Saturday, March 1, 2014

We Really Need to Stop Overdoing Everything

There are way too many overachieving businesses out there these days, and I for one would like them all to take it down a notch. Let me explain: This week I met a lovely co-worker of mine for dinner in my neighborhood. We picked a place neither of us had been before. It turned out to be one of those bewildering, high-concept, locally-sourced-everything places with inscrutable menu options. I was so confused I almost ordered a plate of raw beef by accident because I didn’t know what “crudo” was. About the only thing on the one-sheet menu I recognized was pizza, but the toppings were all foreign and most of the vegetables weren’t ones I’d heard of. To make it additionally confusing, they grouped everything in these bizarre plate combinations, so I had to decide if soppressata, gem lettuce, pecorina and frissee in a raw kale bowl was going to be palatable. It got even more upsetting when the server came over to explain the specials. She not only told us what the specials were, but the location of the farms each animal came from, where the semolina for the pasta was “sourced”, who butchered the lamb, and the full life cycle of the Jerusalem artichokes.  

Up until then, I had considered myself a pretty adventurous eater. Not a sophisticated gourmand by any means, but at least someone who was up for trying new things. But this was exhausting. I just wanted to have dinner with my work buddy. I was in no mood to be educated, and I was uncomfortable with having that much intimate knowledge of something I was about to chew, swallow and digest. It seemed pointless. I know this is sacrilege in the era of Michael Pollan and Alice Waters, but I don’t really want to know where my food comes from. (Anyway, Michael Pollan made me mad once for making fun of my beloved canned beef soup on NPR.) I just don’t view food as an intellectual exercise or an “event”. Here are my requirements for food I put in my mouth: It needs to fuel me for my work day, be reasonably tasty, and require minimal thought on my part. Even when I go out to dine, I want to spend that time enjoying the company I’m with. Yes, I love and appreciate good food, but to me, the food itself is beside the point. The last thing I want is to have to puzzle through a confusing menu and engage in a frustrating conversation with the server while trying to suss out what nettle bucatini is.

A few weekends ago, Mr. Typist and I decided to be tourists in our own city. We went downtown and rode the giant Ferris wheel and visited the aquarium and tooled around the Market. We popped into a downtown mall to warm up, and I went into Shop-o-Soaps-That-Look-Like-Desserts. (Not its real name.) My hands were chapped and cold, so I slathered a sample of delicious-smelling hand crème on them, while politely declining help from no less than three hyper-friendly retail clerks who offered to take me on a “scent journey” or explain that their peppermint was purchased from a sustainable cooperative in the Brazilian rainforest.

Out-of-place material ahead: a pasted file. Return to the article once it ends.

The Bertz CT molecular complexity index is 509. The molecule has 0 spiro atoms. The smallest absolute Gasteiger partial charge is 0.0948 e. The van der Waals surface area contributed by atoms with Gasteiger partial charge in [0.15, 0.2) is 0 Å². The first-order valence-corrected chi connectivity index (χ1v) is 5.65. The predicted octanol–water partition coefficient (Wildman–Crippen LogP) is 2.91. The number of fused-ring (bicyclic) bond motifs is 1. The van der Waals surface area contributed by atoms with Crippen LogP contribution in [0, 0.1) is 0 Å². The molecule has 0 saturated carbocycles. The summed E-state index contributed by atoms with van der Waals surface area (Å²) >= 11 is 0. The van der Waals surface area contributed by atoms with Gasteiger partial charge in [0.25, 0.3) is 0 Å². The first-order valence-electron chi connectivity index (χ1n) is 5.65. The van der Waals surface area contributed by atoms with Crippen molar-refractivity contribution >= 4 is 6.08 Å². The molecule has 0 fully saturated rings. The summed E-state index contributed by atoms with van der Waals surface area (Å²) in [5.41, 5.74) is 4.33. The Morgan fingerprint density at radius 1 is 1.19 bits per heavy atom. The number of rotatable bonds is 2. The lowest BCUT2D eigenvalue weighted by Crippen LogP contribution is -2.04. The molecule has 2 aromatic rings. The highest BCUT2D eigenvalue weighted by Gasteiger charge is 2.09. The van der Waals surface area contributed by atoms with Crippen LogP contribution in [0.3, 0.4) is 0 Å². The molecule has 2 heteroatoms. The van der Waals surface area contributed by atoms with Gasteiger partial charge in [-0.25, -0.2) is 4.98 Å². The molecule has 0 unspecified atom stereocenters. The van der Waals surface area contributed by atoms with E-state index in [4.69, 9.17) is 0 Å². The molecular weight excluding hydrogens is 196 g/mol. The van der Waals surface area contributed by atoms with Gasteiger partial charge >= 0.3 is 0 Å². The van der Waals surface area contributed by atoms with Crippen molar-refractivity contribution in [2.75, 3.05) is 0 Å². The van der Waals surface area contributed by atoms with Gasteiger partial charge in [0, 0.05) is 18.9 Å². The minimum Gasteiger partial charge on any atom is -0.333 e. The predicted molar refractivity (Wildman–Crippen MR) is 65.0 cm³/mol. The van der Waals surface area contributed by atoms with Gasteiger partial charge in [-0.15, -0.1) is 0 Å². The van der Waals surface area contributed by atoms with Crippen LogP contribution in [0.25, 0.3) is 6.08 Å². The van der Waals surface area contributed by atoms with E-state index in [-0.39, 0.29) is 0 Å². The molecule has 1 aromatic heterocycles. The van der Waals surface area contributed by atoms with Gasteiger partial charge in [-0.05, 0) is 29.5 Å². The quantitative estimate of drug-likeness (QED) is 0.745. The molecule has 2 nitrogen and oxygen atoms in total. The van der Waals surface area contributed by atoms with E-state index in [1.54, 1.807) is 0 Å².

It was a cold, windy day, and the last leg of our journey was a fifteen block walk to the Spaghetti Factory, so I jammed my hands deep into to my parka pockets the whole way. The next day, I noticed an odd smell coming from the parka. It wasn’t unpleasant, just strange and unfamiliar. Then I realized the cream on my hands must have sweated into the coat fabric. I figured the smell would go away soon. The next day, I hung my parka up in my office and went out for a meeting. When I came back, my entire office was redolent with the hand-cream smell, which had morphed into something sickly and floral, but somehow even stronger than it was the night before. When I got home, I sprayed the coat with Febreeze, but it had no effect whatsoever. For two full weeks, whatever room I hung up my coat in reeked with this scent. What the hell did they put in their hand cream? Why must they overachieve with their products? I just wanted something for chapped hands. I didn’t think it would marry me to a weird, frighteningly tenacious odor for two weeks of my life.

I think it’s time for all this overachieving and over-complicating to stop. I want a return to the days of the simple diner, where the coffee comes bulk in foil bags and you can choose omelets, chicken fried steak, or oatmeal. I want unscented Pond’s hand cream. I want a corner drugstore that sells burlap sacks of flour and penny candy. I want a lack of consumer choices. We’re gotten way to complex with everything and it’s making life one long marathon of absurd information overload. It’s not that I dismiss the importance of having some awareness as a consumer, but it becomes a matter of diminishing returns at some point. Everything is so massively interconnected now that there really aren’t any purely ethical choices left anymore. And darnit, sometimes a girl just wants an industrial, chemical-laden hot dog on a stick cranked out in some anonymous factory in Kanas.

Full disclosure: At the restaurant, I ordered a lamb pasta dish. And it was so heavenly I have thought about it every day since. So I will grudgingly admit there may be something to their annoying methods.

--Kristen McHenry


John Socrates said...

Love it. This is your most brilliant post, in my opinion. Just brilliant. You could send this in as an article Bon Appetite magazine and make a pretty penny. I used to be a "foodie," so I highly recommend you submit this piece to several prominent food magazines. Some of them pay a dollar per word!

Kristen McHenry said...

Aw, thanks for reading as always, John! I will have to look into that food-writing thing. Maybe my total ignorance of the gourmet world could be my "angle". ;)

Steven Cain said...

Kristen... Fully agree with John. This is brilliant. And funny. And true. I feel like I need to send you a check just reading it.